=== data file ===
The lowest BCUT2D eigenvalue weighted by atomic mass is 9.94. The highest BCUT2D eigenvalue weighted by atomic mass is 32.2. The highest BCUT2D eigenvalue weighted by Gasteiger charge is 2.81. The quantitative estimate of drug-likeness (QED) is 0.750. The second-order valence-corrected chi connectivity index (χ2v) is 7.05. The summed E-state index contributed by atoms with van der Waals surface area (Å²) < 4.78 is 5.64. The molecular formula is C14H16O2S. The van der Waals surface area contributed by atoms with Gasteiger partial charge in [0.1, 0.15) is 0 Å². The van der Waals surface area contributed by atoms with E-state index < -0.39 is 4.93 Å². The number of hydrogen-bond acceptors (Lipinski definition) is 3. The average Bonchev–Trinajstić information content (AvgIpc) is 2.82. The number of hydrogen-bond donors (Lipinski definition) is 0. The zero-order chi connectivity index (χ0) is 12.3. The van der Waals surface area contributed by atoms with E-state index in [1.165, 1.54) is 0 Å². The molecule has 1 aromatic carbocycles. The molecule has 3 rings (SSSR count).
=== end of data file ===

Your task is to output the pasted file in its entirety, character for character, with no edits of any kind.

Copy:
The lowest BCUT2D eigenvalue weighted by atomic mass is 9.94. The highest BCUT2D eigenvalue weighted by atomic mass is 32.2. The highest BCUT2D eigenvalue weighted by Gasteiger charge is 2.81. The quantitative estimate of drug-likeness (QED) is 0.750. The second-order valence-corrected chi connectivity index (χ2v) is 7.05. The summed E-state index contributed by atoms with van der Waals surface area (Å²) < 4.78 is 5.64. The molecular formula is C14H16O2S. The van der Waals surface area contributed by atoms with Gasteiger partial charge in [0.1, 0.15) is 0 Å². The van der Waals surface area contributed by atoms with E-state index < -0.39 is 4.93 Å². The number of hydrogen-bond acceptors (Lipinski definition) is 3. The average Bonchev–Trinajstić information content (AvgIpc) is 2.82. The number of hydrogen-bond donors (Lipinski definition) is 0. The zero-order chi connectivity index (χ0) is 12.3. The van der Waals surface area contributed by atoms with E-state index in [1.165, 1.54) is 0 Å². The molecule has 1 aromatic carbocycles. The molecule has 3 rings (SSSR count).